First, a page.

The NES was a permanent fixture in our house for many years, it would be plugged into the old CRT TV in the lounge, and I would play while my parents watched.

I have no idea when we got rid of our NES’ – they probably ended up going to a car boot and being sold to some lucky person.

When I decided I was going to collect retro consoles, the NES was one of the first ones I wanted to get. I’d have to buy all the games for it again, but I had to get it when I found a cheap one on eBay.

My rebought NES now sits with all my other retro consoles in the game room – well, it will when they’re unpacked from their boxes when we’ve moved (I can’t wait for that.)

It will take me a while to rebuild my game collection, mainly because people are charging a fortune for some of them.

Not long after I bought my NES, the Mini NES was released, so I figured why not?

The Mini NES was a mini version – no kidding – of the NES that comes with 30 preinstalled games, some of which I’d never played and would cost a lot if I were to try to buy physical copies for the original NES.

Along with the Mini SNES and Commodore 64, the NES sits happily on my shelves as a reminder of some truly excellent games.

All in all, the NES was a brilliant introduction to the world of consoles, and it will also stick in my mind for that reason.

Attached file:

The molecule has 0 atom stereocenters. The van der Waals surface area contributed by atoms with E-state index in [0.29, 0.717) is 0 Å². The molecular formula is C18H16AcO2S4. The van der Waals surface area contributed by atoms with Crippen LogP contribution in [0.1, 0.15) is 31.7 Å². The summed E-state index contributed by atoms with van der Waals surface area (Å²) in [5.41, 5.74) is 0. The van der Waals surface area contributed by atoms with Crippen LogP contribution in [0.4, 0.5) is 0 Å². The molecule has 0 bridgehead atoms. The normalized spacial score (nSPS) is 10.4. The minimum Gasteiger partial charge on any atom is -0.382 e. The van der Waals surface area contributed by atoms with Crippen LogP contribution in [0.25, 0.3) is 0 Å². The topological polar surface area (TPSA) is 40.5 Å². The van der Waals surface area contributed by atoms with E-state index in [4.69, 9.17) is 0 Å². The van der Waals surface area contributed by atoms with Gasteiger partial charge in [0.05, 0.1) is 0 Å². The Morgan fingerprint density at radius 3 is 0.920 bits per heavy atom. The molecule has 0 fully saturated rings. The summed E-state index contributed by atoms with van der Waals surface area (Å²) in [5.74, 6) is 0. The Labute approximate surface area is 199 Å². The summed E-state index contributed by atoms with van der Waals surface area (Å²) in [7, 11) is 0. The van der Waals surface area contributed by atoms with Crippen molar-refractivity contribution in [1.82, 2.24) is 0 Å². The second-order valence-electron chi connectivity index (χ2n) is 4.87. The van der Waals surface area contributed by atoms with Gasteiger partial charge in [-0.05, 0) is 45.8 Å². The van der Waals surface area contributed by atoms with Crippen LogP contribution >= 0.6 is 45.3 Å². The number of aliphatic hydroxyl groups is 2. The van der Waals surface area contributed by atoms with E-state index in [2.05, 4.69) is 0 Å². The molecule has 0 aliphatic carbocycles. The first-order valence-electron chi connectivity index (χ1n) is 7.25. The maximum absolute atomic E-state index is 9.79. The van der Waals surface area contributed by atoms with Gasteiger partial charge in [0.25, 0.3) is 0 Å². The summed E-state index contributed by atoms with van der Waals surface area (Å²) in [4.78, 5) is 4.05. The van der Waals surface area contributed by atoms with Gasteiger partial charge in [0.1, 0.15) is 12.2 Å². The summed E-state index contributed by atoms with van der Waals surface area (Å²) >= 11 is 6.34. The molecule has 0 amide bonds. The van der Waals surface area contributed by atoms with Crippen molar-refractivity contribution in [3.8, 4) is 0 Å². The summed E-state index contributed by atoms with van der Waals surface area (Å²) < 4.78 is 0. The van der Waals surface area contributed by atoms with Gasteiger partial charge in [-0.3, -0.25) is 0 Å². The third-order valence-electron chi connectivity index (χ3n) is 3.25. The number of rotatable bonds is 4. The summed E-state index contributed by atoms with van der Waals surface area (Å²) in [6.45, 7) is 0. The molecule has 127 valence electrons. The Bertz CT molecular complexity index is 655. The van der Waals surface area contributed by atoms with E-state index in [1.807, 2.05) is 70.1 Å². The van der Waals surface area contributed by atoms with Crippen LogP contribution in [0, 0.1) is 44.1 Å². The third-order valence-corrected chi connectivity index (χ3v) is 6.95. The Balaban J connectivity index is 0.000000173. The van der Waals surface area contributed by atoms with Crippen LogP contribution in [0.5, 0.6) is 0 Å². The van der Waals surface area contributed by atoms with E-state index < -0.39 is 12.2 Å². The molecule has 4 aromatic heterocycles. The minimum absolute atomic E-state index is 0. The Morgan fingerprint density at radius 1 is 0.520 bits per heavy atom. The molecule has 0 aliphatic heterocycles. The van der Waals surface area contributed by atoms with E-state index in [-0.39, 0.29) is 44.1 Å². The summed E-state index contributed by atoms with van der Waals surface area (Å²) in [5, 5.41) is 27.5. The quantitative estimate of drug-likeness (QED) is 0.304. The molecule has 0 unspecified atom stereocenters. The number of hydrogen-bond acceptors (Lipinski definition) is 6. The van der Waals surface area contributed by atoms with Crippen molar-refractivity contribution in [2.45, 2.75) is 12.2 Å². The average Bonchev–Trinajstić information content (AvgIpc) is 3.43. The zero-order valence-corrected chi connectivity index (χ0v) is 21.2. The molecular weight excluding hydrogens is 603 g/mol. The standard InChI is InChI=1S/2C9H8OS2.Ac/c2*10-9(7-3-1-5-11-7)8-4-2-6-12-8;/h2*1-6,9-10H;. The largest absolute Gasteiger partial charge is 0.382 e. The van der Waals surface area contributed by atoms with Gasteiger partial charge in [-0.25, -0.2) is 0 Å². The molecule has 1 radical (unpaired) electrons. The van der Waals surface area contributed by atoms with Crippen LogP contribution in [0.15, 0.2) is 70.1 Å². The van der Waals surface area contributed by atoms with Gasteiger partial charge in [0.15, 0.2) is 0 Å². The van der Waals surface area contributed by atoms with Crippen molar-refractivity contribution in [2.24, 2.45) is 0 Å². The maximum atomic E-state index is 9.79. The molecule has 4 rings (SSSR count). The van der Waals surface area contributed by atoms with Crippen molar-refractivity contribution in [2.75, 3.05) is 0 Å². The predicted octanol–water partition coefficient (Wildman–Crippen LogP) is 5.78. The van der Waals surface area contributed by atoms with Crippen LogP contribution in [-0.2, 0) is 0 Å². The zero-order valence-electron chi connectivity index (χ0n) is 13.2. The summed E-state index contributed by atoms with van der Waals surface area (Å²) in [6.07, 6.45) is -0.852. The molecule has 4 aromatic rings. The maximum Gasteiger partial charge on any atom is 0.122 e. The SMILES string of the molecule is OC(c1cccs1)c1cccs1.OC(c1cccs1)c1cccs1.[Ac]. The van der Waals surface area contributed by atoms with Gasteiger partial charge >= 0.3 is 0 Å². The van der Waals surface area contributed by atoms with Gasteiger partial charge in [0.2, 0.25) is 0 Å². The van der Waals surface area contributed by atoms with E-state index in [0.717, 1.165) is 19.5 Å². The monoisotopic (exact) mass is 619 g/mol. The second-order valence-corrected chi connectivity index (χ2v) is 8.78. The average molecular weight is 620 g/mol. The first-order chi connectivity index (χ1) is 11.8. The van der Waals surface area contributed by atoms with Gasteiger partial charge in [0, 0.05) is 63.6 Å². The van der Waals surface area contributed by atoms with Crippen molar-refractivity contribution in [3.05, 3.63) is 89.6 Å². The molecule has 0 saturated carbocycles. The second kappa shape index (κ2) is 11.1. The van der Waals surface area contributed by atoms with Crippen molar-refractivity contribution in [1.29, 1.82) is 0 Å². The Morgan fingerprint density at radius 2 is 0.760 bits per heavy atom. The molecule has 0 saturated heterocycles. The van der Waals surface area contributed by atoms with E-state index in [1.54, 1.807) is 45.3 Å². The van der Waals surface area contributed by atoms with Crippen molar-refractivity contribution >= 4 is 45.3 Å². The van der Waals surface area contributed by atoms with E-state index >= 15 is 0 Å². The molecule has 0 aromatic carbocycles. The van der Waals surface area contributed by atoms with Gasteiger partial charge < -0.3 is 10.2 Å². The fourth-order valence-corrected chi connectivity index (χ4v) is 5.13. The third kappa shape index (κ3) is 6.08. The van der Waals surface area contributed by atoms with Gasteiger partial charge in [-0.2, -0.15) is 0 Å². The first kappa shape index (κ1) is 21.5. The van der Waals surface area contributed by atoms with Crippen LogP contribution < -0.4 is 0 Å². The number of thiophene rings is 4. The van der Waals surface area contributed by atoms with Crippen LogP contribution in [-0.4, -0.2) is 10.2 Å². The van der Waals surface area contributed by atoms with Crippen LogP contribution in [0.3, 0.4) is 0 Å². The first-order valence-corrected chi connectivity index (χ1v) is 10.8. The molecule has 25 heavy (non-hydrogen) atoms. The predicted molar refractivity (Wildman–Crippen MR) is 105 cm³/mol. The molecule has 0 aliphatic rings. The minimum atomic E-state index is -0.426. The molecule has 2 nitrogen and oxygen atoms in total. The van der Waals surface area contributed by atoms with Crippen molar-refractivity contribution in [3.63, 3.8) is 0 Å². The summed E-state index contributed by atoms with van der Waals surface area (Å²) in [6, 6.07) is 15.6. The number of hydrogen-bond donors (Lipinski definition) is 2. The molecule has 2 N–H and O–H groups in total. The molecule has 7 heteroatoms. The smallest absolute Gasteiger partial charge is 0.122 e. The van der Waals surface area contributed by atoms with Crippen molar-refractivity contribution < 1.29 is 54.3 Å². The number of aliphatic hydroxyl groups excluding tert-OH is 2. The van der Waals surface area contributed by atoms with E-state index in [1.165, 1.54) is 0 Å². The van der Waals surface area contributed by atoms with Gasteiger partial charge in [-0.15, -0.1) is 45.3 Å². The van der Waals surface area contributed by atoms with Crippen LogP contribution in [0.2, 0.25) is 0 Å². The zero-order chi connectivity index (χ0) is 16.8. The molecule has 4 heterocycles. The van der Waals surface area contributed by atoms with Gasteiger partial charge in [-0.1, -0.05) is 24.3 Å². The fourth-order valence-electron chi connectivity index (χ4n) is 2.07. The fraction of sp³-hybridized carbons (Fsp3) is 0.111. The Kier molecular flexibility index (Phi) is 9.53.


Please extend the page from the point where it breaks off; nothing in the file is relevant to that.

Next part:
What are your memories of the NES? What games did you enjoy playing on this system?

A Way Out: A Prison Break for Two (Review)

A Way Out is an action-adventure game that was released in 2018 for PC, Xbox One and PS4. It has no single-player mode and is only playable using either local or online co-op, both of which employ a split-screen dynamic.

The game follows main characters Leo and Vincent as they attempt to escape from prison and evade the authorities. In order to complete the game, players are required to co-operate with each other. This takes the form of creating distractions so the other player can perform an action, or assisting each other reaching certain parts of a level. The roles will change so it’s not always one creating distractions for the other. You’re able to watch what the other is doing via the split-screen and sometimes the action will change to a cut scene for one of the characters.